When I began the task of playing catch-up on pop culture, one of the names I was determined to investigate deeper was none other than Alan Moore; legendary comic scribe, self-proclaimed wizard and all around “don’t get too close to him” guy. I’ve read most of his more popular stories numerous times over the years (Watchmen, Batman: The Killing Joke and the classic “For the Man Who Has Everything…” story in Superman Annual 11, to name a few); but now it was time for something new. Well…new to me, at least.
My first choice was pretty simple actually, for when I was a wide-eyed 9 year old I had somehow gotten my hands on a couple of his Saga of the Swamp Thing issues. I remember absolutely nothing about the story, probably because at that age his style of writing may as well have been written in Arabic to a child. I only remember the images of grotesque beings prancing around in a horrifying setting.
Apparently that was enough for me, as I didn’t continue on with the series at that time. Almost thirty years later I’m pretty sure I can handle whatever Mr. Moore can throw at me, so I added the recent hardcover collections of his run to my library, waiting for the day when I could jump back into it.
First off, a note to you collectors out there regarding this run: most collections of his first volume on the series contain issues 21 through 27; but Moore’s first issue was actually the 20th. He was brought in to wrap up what had transpired before hand, and he did so while also laying down the foundation for what would become the first full story arc. In other words, if you come across a trade paperback, ensure the 20th issue is also included; or at the very least, hunt down that single issue; totally worth it and necessary.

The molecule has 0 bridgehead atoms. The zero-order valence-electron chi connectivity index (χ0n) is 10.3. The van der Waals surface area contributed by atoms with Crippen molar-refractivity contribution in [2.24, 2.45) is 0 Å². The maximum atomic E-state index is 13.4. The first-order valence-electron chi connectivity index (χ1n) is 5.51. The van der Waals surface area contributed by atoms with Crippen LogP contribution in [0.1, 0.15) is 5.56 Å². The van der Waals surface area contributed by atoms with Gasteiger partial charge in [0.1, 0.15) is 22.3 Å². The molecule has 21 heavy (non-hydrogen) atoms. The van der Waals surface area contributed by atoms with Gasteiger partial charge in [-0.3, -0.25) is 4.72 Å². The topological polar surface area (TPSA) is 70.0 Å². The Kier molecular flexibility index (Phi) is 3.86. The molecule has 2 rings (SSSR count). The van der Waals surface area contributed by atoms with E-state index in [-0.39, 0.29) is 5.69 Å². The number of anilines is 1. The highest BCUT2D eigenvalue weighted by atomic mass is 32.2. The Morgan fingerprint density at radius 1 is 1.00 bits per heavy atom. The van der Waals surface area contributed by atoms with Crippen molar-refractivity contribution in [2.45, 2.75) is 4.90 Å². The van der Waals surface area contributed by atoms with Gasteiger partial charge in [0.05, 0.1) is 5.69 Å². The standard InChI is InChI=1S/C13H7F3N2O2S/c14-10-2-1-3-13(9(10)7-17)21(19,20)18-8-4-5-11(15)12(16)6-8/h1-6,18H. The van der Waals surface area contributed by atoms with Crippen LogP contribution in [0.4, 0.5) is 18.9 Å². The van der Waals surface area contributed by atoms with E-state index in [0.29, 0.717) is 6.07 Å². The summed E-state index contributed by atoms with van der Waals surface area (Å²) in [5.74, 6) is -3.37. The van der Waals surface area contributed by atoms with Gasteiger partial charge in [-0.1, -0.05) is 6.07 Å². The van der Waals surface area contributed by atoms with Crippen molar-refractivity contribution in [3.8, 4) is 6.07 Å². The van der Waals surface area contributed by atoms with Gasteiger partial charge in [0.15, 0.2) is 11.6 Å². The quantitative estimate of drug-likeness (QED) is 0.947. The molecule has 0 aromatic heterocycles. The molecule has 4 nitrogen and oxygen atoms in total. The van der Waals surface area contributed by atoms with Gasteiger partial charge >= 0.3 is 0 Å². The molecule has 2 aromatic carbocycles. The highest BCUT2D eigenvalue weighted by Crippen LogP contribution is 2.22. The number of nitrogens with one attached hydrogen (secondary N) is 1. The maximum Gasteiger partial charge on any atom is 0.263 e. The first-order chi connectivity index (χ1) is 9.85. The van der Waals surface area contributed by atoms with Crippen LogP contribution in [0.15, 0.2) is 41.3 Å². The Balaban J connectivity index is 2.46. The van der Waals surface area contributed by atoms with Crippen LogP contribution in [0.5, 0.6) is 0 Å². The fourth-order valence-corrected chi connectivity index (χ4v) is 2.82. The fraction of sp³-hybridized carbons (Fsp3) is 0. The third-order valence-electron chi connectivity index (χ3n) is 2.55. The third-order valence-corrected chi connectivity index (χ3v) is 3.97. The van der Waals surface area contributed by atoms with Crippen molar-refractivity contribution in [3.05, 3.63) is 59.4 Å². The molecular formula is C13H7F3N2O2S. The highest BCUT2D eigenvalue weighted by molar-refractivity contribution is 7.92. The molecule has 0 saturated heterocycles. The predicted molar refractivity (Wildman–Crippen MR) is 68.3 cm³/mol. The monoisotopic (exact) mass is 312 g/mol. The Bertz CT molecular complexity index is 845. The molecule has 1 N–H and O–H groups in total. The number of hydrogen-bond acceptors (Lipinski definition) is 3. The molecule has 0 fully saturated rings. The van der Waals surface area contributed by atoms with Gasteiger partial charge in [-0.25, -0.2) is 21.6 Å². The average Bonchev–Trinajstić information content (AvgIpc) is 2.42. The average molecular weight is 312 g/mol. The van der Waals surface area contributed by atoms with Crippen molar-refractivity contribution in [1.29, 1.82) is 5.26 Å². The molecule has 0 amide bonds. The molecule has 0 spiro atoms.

As for the story arc itself, this is true horror mixed with what it means to be human; and why we’re so desperate to keep being human. I can’t think of another way to describe it. You won’t find a lot of gory or violent imagery in this first set (those come later); what you will find is yourself, cheering – practically pleading – for Alec Holland (aka Swamp Thing) to regain his humanity. And you’ll be surprised at how many times your heart breaks during the read. That is exactly why I wanted to read more Moore; he sucks you in without you even knowing it, and by the time you put the book down you’ll wonder what just happened. Reminds me of an Al Pacino quote from The Devil’s Advocate. Heh.
Dan Day and Stephen Bissette provide the artwork, and it’s pretty amazing. Their experimentation with panel layouts are way ahead of their time, and they bounce back and forth between different art styles – sometimes on the same page – in a way that is anything but jarring. Simply put, if Moore doesn’t hook you; they will. With a title that certainly helped launch what would become DC Comics’ Vertigo line (this was Vertigo before Vertigo existed), Alan Moore had set another tent pole in the ground, firmly establishing himself as someone to keep an eye on in 1984. I am definitely continuing on with this series, and if you haven’t ever read it, I’d recommend giving this first volume a shot; and if you do, I’d love to hear your thoughts on it!